Vitamin C. I just can’t say enough about how important this vitamin is to your health.
The most affective forms of vitamin C are Acerola and Ascorbic Acid NOT from highly processed corn or corn syrup.
These forms of vitamin C remove toxins from the water stores within your body better than any other form of vitamin C, and ideally, every cell within your body should be immersed in water.
When your vitamin C levels have successfully reached all of your cells, the excess vitamin C excretes in your stool, which might make it soft or watery.
How Much Vitamin C Do I Take?
Today, there is an ongoing debate on the importance of vitamin C. I support the old school of thought that daily vitamin C is essential for good health and is needed in larger amounts than the current Recommended Daily Allowance, which is merely 60 mg/d.
I take 2,000 mg a day. And, if I am coming down with a cold or something, I take more.
Much like taking B3 Niacin, how much vitamin C you need depends on each individual. When you take too much, you’ll have a loose stool. This means that you should never be constipated if you are saturated in vitamin C.
Don’t Use Vitamin C From Corn
Vitamin C from corn is NOT a good choice. It’s less expensive, but there is a reason – you can have a reaction to corn-based vitamin C that causes IBS, creating nausea, intestinal gas, or cramping.
This is due to the high fructose corn base and not the vitamin itself.
The Importance Of Vitamin C
Vitamin C is important for:
- normal growth and development;
- collagen formation in connective tissues and healthy skin;
- the healing of wounds and the recovery from surgery;
- adrenal gland function and hormone production, especially in times of high stress.
Quality vitamin C helps in:
- proper cholesterol metabolism;
- bile production for good digestion;
- alcohol, drug, and smoking detoxification;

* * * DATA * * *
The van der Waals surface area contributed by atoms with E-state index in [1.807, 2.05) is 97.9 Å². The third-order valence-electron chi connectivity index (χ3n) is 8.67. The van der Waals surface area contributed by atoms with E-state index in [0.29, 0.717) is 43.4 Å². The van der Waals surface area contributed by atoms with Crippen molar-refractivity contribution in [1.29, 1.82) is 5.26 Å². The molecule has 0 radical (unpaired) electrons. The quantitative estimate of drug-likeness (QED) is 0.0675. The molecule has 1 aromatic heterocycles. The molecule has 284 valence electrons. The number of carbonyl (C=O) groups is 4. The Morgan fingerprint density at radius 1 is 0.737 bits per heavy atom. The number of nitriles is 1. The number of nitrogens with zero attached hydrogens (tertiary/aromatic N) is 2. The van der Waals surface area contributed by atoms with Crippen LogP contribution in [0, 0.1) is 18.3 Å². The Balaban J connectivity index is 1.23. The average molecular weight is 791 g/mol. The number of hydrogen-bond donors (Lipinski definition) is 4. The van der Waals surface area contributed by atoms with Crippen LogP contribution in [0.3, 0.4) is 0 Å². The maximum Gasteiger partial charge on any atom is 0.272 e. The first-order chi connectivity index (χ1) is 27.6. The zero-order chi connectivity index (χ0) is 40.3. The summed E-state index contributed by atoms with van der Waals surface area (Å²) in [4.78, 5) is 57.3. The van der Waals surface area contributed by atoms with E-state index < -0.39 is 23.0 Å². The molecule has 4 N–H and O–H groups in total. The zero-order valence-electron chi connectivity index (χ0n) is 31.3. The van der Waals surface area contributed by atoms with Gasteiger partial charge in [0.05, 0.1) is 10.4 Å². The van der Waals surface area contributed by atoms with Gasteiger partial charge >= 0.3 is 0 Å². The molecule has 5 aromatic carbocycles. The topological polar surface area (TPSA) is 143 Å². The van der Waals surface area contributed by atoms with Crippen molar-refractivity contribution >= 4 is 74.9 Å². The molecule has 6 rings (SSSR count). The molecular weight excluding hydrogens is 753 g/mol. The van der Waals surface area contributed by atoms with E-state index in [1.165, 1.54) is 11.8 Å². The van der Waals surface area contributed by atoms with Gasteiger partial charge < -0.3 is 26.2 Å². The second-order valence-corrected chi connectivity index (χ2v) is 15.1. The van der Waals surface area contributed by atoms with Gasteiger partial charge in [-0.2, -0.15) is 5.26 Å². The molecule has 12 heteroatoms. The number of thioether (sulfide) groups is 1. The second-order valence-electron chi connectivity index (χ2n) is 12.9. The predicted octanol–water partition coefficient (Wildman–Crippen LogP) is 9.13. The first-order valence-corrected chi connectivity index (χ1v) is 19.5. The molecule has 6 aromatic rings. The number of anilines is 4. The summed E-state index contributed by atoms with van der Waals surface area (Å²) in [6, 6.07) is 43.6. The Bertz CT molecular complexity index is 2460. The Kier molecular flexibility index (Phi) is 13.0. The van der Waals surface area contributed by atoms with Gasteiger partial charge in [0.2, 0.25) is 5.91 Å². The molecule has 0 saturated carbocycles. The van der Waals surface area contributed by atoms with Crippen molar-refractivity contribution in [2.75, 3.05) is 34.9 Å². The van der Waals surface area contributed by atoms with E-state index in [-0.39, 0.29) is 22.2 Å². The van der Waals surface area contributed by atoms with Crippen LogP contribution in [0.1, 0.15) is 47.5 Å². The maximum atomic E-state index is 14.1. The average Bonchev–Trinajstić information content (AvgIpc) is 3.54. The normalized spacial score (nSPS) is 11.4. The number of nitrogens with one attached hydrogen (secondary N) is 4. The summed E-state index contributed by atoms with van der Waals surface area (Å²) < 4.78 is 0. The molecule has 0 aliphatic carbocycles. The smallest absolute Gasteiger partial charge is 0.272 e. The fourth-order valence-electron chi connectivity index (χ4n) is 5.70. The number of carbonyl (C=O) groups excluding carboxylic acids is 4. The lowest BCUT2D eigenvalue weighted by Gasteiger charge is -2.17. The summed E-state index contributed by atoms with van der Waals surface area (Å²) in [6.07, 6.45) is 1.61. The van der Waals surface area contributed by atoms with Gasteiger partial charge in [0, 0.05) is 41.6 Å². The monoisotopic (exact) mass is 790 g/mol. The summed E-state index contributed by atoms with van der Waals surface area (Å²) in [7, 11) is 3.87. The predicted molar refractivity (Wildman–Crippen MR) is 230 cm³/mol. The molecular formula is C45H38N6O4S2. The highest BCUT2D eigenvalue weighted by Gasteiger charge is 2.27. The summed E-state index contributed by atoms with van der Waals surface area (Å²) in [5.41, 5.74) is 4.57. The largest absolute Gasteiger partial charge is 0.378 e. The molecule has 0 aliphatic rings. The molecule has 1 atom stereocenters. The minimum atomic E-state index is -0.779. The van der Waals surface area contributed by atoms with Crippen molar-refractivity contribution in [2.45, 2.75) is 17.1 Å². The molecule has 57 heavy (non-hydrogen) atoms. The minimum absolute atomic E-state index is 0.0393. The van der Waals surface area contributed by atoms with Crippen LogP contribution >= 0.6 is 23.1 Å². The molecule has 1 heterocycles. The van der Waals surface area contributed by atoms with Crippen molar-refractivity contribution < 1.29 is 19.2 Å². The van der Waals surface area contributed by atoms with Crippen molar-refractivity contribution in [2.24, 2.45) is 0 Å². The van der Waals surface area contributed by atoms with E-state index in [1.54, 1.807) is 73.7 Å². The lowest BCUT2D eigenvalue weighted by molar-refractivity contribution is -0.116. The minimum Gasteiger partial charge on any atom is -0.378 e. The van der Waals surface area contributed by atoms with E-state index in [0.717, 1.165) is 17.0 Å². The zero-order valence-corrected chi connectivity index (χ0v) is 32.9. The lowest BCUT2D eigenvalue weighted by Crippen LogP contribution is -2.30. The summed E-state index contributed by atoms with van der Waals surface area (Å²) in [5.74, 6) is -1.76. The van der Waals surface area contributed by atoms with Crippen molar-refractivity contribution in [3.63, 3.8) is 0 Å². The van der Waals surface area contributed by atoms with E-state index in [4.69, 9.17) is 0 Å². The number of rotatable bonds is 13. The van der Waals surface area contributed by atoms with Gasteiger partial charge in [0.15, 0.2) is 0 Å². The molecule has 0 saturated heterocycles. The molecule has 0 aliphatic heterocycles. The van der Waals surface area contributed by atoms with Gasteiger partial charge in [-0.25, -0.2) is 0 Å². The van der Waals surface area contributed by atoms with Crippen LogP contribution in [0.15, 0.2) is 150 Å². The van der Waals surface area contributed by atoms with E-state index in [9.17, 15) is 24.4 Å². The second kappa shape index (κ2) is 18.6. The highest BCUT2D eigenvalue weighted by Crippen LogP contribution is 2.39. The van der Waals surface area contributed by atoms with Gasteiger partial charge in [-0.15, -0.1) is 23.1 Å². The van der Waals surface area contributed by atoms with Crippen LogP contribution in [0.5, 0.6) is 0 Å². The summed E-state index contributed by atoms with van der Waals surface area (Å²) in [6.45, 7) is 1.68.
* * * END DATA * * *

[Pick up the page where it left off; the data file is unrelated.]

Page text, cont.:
- proper iron absorption;
- protecting against pollution and free radicals.
A deficiency of vitamin C causes a failure of the cementing substance that holds the cells of the body together.
Vitamin C cannot be stored in the body, so it should be provided every day to keep the body in optimum health.
Vitamin C Deficiency
Diets low in vitamin C:
- constitute fragile bones.
A partial deficiency of vitamin C results in:
- weariness and fatigue;
- fleeting pains in the joints and limbs.
These pains are often mistaken for arthritis in adults and growing pains in children.
A severe deficiency of vitamin C results in scurvy, a severe lack of vitamin C that causes a thinning of the tissue just under the skin. Years ago when people developed spring fever, referred to today as the first sign of “hay fever” and “allergies,” a generous dose of fresh fruits and vegetables, tomatoes, and citrus juices were eaten to relieve the symptoms. Raw vegetables worked well, too.
What Few People Know
Unlike most all other animals, the human body is unable to produce its own vitamin C. Humans, guinea pigs, apes (primates), and one species of bat in India are the only animals known to mankind that are unable to produce vitamin C within their livers.
Now I know why my dog never catches a cold!
A 150-pound animal produces an average of 15 grams of vitamin C every day. When the animal is stressed, the liver produces as much vitamin C as needed to meet the demands on its body.
Some animals have been known to produce up to 100 grams (100,000 mg.) of vitamin C in one day when put under extreme stress. Yet, humans depend on their diet exclusively for their supply of vitamin C. When under stress, we require much more vitamin C than minimal daily requirements.
Cooking destroys vitamin C, so it is important to include in your diet two or more servings of a raw vegetable or fruit every day.
Foods With Vitamin C
The most common foods containing vitamin C are:
- lemons and limes
- raw vegetables
- green peppers
Your body is fueled by basic whole foods rich in vitamins and minerals, fibers, enzymes, amino acids, and proteins providing everything you need to maintain an energetic healthy life.
It’s time to get back to the basics of eating to prevent disease.
For more on vitamin C, read Chapter 5, “The Significance of vitamin C and Cancer” in The Richardson Caner Prevention Diet, free to Hullistic Network members.
If you want to learn more about healthy eating, contact me at janethull.com. Remember that you are never alone when you are looking for good health!
Gain access to all of my online programs, ongoing support, monthly Q&A, and more by joining my Private Inner Circle Membership Program. I look forward to supporting you on your journey to alternative health and wellness.
Disclaimer: This article is for informational purposes only, and is educational in nature. The FDA may not have evaluated some of the statements. This article is not intended to diagnose, treat, cure, or prevent any disease. Please discuss with your own, qualified health care provider before adding supplements or making any changes to your dietary program.
Before taking vitamins, consult your doctor; pre-existing medical conditions or medications you are taking can affect how your body responds to multivitamins.
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